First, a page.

Shadows fall around my eyes as odd creatures materialise in them. The flint-hard shapes cutting the space like ancient arrow heads. Shimmering light and dark, edged white with history’s chalky coating. The stealth of long lost nights creeping silent and soft-footed like a hunting cat. Jealous of this careful, deadly skill I find myself strangely hungry. A longing for salted cashews, my favourite nuts, a packet of which I’d bought in lieu of lunch lest I missed the train.
A young priest sat opposite me and I noticed him eyeing the nuts so I shared them with him and we got into conversation. We discussed the oil crisis and the cost of petrol, which had been part of my decision to go by train.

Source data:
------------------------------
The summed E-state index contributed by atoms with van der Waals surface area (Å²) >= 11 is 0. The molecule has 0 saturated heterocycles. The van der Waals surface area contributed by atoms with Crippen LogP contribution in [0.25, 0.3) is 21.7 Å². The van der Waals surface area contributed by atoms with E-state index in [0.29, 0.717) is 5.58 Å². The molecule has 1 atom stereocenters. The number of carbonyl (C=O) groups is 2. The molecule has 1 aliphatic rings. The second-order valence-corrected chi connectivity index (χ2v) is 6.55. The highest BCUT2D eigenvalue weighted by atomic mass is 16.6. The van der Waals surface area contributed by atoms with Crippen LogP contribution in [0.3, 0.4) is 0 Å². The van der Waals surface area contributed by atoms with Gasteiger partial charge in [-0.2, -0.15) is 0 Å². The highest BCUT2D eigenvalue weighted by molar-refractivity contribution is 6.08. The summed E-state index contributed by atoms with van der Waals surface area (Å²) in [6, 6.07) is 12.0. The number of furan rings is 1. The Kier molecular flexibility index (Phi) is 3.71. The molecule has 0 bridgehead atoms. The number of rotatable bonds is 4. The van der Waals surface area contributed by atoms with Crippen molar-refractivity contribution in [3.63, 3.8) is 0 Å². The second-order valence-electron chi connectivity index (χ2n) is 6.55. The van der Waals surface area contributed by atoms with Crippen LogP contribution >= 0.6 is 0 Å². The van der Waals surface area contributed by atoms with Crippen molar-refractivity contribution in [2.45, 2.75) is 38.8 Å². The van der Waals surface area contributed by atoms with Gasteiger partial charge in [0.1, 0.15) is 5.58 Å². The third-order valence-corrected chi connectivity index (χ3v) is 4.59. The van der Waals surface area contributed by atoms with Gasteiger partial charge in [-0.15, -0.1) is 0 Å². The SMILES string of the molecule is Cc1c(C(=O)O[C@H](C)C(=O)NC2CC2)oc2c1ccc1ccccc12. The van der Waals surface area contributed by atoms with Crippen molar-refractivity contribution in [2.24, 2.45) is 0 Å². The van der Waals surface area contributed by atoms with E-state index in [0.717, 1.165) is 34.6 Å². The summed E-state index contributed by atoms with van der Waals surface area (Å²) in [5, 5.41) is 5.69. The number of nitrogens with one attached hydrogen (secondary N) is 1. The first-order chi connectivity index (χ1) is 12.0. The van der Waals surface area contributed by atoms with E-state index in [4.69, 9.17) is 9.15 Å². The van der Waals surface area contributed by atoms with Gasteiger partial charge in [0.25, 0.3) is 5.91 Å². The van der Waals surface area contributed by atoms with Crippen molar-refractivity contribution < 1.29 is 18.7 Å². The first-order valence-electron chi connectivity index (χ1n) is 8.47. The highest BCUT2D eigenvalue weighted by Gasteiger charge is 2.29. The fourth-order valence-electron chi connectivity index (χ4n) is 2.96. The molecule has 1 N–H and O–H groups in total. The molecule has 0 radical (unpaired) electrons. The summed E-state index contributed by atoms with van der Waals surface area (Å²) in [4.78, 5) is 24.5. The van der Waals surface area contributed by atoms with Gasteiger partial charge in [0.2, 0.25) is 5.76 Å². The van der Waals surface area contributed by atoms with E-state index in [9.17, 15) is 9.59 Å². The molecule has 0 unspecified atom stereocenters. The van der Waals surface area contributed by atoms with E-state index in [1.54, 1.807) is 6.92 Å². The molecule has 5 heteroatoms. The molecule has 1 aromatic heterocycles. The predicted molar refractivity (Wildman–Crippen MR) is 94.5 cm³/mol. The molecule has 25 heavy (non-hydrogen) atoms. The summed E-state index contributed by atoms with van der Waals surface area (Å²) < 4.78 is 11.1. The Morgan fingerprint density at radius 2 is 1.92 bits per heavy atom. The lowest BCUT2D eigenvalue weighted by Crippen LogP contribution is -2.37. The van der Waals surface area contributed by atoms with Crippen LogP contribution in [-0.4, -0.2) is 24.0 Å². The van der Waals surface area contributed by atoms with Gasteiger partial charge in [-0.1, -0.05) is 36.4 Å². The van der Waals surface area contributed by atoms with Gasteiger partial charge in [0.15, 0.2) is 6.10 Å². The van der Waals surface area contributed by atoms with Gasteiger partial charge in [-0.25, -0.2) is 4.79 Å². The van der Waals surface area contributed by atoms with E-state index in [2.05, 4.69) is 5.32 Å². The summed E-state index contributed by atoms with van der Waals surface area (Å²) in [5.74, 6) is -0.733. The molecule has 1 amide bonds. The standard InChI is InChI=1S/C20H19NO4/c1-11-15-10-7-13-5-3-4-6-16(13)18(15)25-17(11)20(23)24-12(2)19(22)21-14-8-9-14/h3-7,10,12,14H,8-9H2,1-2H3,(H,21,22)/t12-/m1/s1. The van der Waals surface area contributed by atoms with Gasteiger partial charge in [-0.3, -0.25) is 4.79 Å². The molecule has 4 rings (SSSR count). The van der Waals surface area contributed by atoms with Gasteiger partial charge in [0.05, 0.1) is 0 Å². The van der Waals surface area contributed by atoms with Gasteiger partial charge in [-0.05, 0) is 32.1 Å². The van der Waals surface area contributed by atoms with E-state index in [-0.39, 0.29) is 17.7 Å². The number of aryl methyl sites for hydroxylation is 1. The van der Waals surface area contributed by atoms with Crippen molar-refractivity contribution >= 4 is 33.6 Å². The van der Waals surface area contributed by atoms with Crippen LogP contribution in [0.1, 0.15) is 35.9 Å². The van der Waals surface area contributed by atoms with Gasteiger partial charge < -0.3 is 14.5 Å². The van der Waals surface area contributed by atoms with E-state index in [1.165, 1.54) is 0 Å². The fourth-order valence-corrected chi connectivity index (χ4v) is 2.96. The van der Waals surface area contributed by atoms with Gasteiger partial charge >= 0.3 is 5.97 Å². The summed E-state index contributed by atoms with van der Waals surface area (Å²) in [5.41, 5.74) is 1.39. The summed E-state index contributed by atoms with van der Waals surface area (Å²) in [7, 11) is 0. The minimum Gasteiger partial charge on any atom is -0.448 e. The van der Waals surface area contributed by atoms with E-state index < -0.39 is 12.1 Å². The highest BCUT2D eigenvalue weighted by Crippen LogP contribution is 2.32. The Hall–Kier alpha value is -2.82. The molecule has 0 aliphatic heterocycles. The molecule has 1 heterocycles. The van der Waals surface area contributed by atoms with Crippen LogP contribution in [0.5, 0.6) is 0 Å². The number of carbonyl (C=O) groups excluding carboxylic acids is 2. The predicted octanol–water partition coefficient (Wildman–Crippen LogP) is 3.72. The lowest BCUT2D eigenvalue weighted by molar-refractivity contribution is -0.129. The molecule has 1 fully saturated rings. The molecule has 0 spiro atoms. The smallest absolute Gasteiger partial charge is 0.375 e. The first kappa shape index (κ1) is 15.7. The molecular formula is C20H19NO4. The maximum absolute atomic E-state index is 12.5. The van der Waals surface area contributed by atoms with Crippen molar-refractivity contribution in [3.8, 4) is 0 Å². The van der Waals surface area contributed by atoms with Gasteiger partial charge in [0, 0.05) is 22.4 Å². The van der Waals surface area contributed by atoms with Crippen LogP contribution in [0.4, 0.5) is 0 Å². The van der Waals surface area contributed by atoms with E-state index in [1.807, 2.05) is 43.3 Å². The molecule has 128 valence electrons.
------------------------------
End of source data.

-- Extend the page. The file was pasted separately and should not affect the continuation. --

It wasn’t the quickest journey to see father, as I had to change trains twice; Driving would’ve been the best solution but I wasn’t anxious to meet his steely gaze when I delivered my news. There’d be no champagne reception I’m sure. A grudging cup of Bergamot Tisane was the most likely offering from him I suspected.
Although I’d promised to keep him up to date, I knew he’d accuse me of pulling the wool over his eyes. I didn’t want to let him know I was moving to Mississippi and taking my Tiger with me as well. I fiddled with the key-ring I’d kept as a memento of that first visit there. I remembered the terrible greasy hamburger I’d shared with Ed. The fat pooling on the plate reminiscent of the candle-wax at the altar of past absolution discovered in the tiny beach chapel we’d visited on the California Coast. No I could never willingly return to live in his house.